It wasn’t until Sorenstam was 12-years-old when she first picked up a golf club, but she was already an accomplished tennis player as well as a downhill skier.
“We had some tournaments. At 12 I was competitive at tennis, so golf was a little bit on the side. In the summer I would play, we didn’t have a ton of events—nowadays is every week for these kids—but we had tournaments and I would watch older, successful amateurs and they inspired me and I would look and learn. I dreamed about what it would be like,” Sorenstam recalled.
The defining moment of her golf career came when she was recruited to play at the University of Arizona, where in just two seasons she went on to win seven collegiate events, including the NCAA individual championship in 1991.
“The biggest thing was college for me. All of the sudden I was exposed to U.S. players and exposed to LPGA players in Tucson,” she said. “I watched them hit balls on the range and thought, ‘Wow, maybe I can do this one day.’
“College golf gave me a lot so I feel a responsibility to give back one way or another. Who knows where my career would’ve been if I didn’t go to college. It was a big step to go from Sweden to [the University of Arizona], but given the opportunity to play all year round and to play against the best in the world at that age. It gave me so much, so this is my way of saying thank you and it falls into the foundation’s mission to provide opportunities for the next generation.”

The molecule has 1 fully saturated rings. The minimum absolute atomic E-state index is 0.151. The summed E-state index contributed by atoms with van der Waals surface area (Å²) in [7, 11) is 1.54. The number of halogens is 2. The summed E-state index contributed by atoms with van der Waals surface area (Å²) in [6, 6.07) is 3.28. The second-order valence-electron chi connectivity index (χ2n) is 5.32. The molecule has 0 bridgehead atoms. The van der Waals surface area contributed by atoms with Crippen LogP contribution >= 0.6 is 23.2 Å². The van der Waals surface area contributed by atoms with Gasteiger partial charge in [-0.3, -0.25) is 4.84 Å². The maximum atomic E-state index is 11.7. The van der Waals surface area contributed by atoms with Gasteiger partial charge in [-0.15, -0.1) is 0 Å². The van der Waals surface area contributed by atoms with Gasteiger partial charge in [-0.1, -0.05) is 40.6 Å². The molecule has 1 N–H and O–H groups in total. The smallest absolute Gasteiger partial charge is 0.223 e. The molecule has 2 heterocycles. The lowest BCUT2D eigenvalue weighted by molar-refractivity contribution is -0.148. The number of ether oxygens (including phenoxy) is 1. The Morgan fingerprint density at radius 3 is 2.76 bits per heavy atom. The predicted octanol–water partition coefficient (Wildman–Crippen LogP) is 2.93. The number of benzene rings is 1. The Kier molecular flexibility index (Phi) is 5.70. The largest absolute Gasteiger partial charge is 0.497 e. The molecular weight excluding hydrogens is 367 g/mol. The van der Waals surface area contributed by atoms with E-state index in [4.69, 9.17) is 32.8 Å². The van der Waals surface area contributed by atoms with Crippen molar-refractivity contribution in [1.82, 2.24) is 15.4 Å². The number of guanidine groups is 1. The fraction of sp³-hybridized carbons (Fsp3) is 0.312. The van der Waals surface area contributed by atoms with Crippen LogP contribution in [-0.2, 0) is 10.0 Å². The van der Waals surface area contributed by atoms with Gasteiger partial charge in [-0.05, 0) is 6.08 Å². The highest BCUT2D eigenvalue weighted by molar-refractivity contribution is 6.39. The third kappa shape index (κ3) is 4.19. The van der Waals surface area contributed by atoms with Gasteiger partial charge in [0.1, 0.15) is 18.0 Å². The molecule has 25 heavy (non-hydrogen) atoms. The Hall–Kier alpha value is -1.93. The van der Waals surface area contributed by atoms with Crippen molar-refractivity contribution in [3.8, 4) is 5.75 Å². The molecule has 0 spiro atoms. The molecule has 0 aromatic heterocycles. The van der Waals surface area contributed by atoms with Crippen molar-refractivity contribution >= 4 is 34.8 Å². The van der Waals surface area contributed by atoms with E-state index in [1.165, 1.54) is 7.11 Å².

In conjunction with the Minneapolis-based 3M Corporation, the Haskins Commission and Golfweek, in 2014 Sorenstam’s foundation implemented the ANNIKA award, which is given to the nation’s top female golfer, and also saw the creation of the ANNIKA Intercollegiate, which has become one of college golf’s premiere events in just its fourth season.
“We had the younger girls, 13 to 18, and felt like we needed to bridge the gap from 18 to the professionals, so college really fell in beautifully when the Haskins committee came and asked to be a part of it, and with the Annika Award, it tied in beautifully,” Sorenstam said.
“I’m very proud of the hard work that the team has put together and we have some excellent partners—it’s not a one-man show by any means. It’s somebody like 3M that supports us financially and with all of the resources.”
For the first time in three years, the ANNIKA Intercollegiate moved from Orlando and was contested earlier in the week at Olympic Hills Golf Club in Eden Prairie, Minn., boasting easily one of the toughest fields in college golf with six teams entering the championship ranked inside the top-20.
The University of Arkansas, ranked No. 1 for good reason, cruised to a 12-stroke victory over the University of California-Los Angeles. From the field this week, 34 players were alumni of the ANNIKA Foundation and three members of this season’s Solheim Cup played junior golf in the ANNIKA Foundation.